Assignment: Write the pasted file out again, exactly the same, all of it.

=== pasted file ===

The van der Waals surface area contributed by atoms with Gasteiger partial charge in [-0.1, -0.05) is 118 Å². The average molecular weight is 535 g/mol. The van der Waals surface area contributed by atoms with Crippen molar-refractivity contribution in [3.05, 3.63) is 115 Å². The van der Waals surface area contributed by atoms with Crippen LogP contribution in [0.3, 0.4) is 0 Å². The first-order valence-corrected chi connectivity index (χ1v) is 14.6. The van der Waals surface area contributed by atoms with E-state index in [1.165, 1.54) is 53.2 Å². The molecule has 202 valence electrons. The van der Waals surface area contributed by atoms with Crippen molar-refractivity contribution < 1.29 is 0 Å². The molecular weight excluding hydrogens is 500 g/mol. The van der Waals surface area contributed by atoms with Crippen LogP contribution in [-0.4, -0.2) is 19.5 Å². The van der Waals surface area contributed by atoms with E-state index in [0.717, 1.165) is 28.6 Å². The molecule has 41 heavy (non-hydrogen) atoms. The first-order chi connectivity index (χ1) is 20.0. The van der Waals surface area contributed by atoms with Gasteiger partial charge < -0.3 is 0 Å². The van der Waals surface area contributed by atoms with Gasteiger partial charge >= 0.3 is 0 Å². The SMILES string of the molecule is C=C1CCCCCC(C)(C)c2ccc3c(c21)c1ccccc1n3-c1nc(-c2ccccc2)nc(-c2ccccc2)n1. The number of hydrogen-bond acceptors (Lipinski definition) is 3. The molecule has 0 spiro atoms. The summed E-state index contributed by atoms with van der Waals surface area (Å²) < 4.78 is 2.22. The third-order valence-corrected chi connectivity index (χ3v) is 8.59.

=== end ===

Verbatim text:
The van der Waals surface area contributed by atoms with Gasteiger partial charge in [-0.1, -0.05) is 118 Å². The average molecular weight is 535 g/mol. The van der Waals surface area contributed by atoms with Crippen molar-refractivity contribution in [3.05, 3.63) is 115 Å². The van der Waals surface area contributed by atoms with Crippen LogP contribution in [0.3, 0.4) is 0 Å². The first-order valence-corrected chi connectivity index (χ1v) is 14.6. The van der Waals surface area contributed by atoms with E-state index in [1.165, 1.54) is 53.2 Å². The molecule has 202 valence electrons. The van der Waals surface area contributed by atoms with Crippen molar-refractivity contribution < 1.29 is 0 Å². The molecular weight excluding hydrogens is 500 g/mol. The van der Waals surface area contributed by atoms with Crippen LogP contribution in [-0.4, -0.2) is 19.5 Å². The van der Waals surface area contributed by atoms with E-state index in [0.717, 1.165) is 28.6 Å². The molecule has 41 heavy (non-hydrogen) atoms. The first-order chi connectivity index (χ1) is 20.0. The van der Waals surface area contributed by atoms with Gasteiger partial charge < -0.3 is 0 Å². The van der Waals surface area contributed by atoms with Gasteiger partial charge >= 0.3 is 0 Å². The SMILES string of the molecule is C=C1CCCCCC(C)(C)c2ccc3c(c21)c1ccccc1n3-c1nc(-c2ccccc2)nc(-c2ccccc2)n1. The number of hydrogen-bond acceptors (Lipinski definition) is 3. The molecule has 0 spiro atoms. The summed E-state index contributed by atoms with van der Waals surface area (Å²) < 4.78 is 2.22. The third-order valence-corrected chi connectivity index (χ3v) is 8.59.